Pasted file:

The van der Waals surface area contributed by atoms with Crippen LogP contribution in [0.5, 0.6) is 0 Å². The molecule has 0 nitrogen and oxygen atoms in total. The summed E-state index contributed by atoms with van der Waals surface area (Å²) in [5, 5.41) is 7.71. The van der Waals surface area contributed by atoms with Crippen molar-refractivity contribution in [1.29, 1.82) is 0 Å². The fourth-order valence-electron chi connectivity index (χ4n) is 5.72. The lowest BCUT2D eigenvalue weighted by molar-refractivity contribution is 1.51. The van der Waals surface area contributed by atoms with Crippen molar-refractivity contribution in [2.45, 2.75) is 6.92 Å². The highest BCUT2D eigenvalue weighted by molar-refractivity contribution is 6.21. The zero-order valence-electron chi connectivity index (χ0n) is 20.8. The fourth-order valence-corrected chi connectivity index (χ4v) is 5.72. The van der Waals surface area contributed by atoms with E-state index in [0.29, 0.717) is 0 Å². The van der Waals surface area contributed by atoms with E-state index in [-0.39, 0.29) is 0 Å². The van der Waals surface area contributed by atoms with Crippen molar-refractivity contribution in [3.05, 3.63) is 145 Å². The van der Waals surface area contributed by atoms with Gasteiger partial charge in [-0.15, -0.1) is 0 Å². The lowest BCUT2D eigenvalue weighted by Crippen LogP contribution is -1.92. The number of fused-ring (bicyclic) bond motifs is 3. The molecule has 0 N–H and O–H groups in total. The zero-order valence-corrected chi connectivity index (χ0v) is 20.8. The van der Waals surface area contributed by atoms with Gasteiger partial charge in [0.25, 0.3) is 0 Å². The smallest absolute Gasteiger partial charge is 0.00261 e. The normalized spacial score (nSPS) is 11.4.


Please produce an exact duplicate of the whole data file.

The van der Waals surface area contributed by atoms with Crippen LogP contribution in [0.5, 0.6) is 0 Å². The molecule has 0 nitrogen and oxygen atoms in total. The summed E-state index contributed by atoms with van der Waals surface area (Å²) in [5, 5.41) is 7.71. The van der Waals surface area contributed by atoms with Crippen molar-refractivity contribution in [1.29, 1.82) is 0 Å². The fourth-order valence-electron chi connectivity index (χ4n) is 5.72. The lowest BCUT2D eigenvalue weighted by molar-refractivity contribution is 1.51. The van der Waals surface area contributed by atoms with Crippen molar-refractivity contribution in [2.45, 2.75) is 6.92 Å². The highest BCUT2D eigenvalue weighted by molar-refractivity contribution is 6.21. The zero-order valence-electron chi connectivity index (χ0n) is 20.8. The fourth-order valence-corrected chi connectivity index (χ4v) is 5.72. The van der Waals surface area contributed by atoms with E-state index in [0.29, 0.717) is 0 Å². The van der Waals surface area contributed by atoms with E-state index in [-0.39, 0.29) is 0 Å². The van der Waals surface area contributed by atoms with Crippen molar-refractivity contribution in [3.05, 3.63) is 145 Å². The van der Waals surface area contributed by atoms with Gasteiger partial charge in [-0.15, -0.1) is 0 Å². The lowest BCUT2D eigenvalue weighted by Crippen LogP contribution is -1.92. The number of fused-ring (bicyclic) bond motifs is 3. The molecule has 0 N–H and O–H groups in total. The zero-order valence-corrected chi connectivity index (χ0v) is 20.8. The van der Waals surface area contributed by atoms with Gasteiger partial charge in [0.25, 0.3) is 0 Å². The smallest absolute Gasteiger partial charge is 0.00261 e. The normalized spacial score (nSPS) is 11.4.